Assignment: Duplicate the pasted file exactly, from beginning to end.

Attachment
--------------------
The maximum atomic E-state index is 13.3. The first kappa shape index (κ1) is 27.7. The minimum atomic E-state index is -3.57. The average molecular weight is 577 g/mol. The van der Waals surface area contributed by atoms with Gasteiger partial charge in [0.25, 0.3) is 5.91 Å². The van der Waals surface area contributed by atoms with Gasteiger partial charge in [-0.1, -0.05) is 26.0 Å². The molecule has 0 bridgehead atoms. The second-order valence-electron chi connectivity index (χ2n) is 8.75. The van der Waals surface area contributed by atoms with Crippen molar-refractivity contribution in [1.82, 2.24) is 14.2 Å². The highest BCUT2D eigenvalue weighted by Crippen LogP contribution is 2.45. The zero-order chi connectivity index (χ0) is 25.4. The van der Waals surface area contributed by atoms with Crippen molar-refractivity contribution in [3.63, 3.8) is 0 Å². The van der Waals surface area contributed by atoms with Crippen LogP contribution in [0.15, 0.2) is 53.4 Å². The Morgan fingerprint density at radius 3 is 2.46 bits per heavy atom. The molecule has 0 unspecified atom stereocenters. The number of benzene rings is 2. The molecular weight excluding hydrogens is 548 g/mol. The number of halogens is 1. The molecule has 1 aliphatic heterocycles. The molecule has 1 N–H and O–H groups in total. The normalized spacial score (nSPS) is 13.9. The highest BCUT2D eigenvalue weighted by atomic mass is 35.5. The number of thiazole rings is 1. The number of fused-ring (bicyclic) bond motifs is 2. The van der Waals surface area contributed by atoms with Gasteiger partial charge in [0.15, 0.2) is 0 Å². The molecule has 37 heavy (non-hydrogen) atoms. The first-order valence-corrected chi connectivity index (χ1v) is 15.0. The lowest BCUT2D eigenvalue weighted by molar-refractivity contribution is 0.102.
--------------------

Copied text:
The maximum atomic E-state index is 13.3. The first kappa shape index (κ1) is 27.7. The minimum atomic E-state index is -3.57. The average molecular weight is 577 g/mol. The van der Waals surface area contributed by atoms with Gasteiger partial charge in [0.25, 0.3) is 5.91 Å². The van der Waals surface area contributed by atoms with Gasteiger partial charge in [-0.1, -0.05) is 26.0 Å². The molecule has 0 bridgehead atoms. The second-order valence-electron chi connectivity index (χ2n) is 8.75. The van der Waals surface area contributed by atoms with Crippen molar-refractivity contribution in [1.82, 2.24) is 14.2 Å². The highest BCUT2D eigenvalue weighted by Crippen LogP contribution is 2.45. The zero-order chi connectivity index (χ0) is 25.4. The van der Waals surface area contributed by atoms with Crippen molar-refractivity contribution in [3.63, 3.8) is 0 Å². The van der Waals surface area contributed by atoms with Crippen LogP contribution in [0.15, 0.2) is 53.4 Å². The Morgan fingerprint density at radius 3 is 2.46 bits per heavy atom. The molecule has 0 unspecified atom stereocenters. The number of benzene rings is 2. The molecular weight excluding hydrogens is 548 g/mol. The number of halogens is 1. The molecule has 1 aliphatic heterocycles. The molecule has 1 N–H and O–H groups in total. The normalized spacial score (nSPS) is 13.9. The highest BCUT2D eigenvalue weighted by atomic mass is 35.5. The number of thiazole rings is 1. The number of fused-ring (bicyclic) bond motifs is 2. The van der Waals surface area contributed by atoms with Gasteiger partial charge in [0.15, 0.2) is 0 Å². The molecule has 37 heavy (non-hydrogen) atoms. The first-order valence-corrected chi connectivity index (χ1v) is 15.0. The lowest BCUT2D eigenvalue weighted by molar-refractivity contribution is 0.102.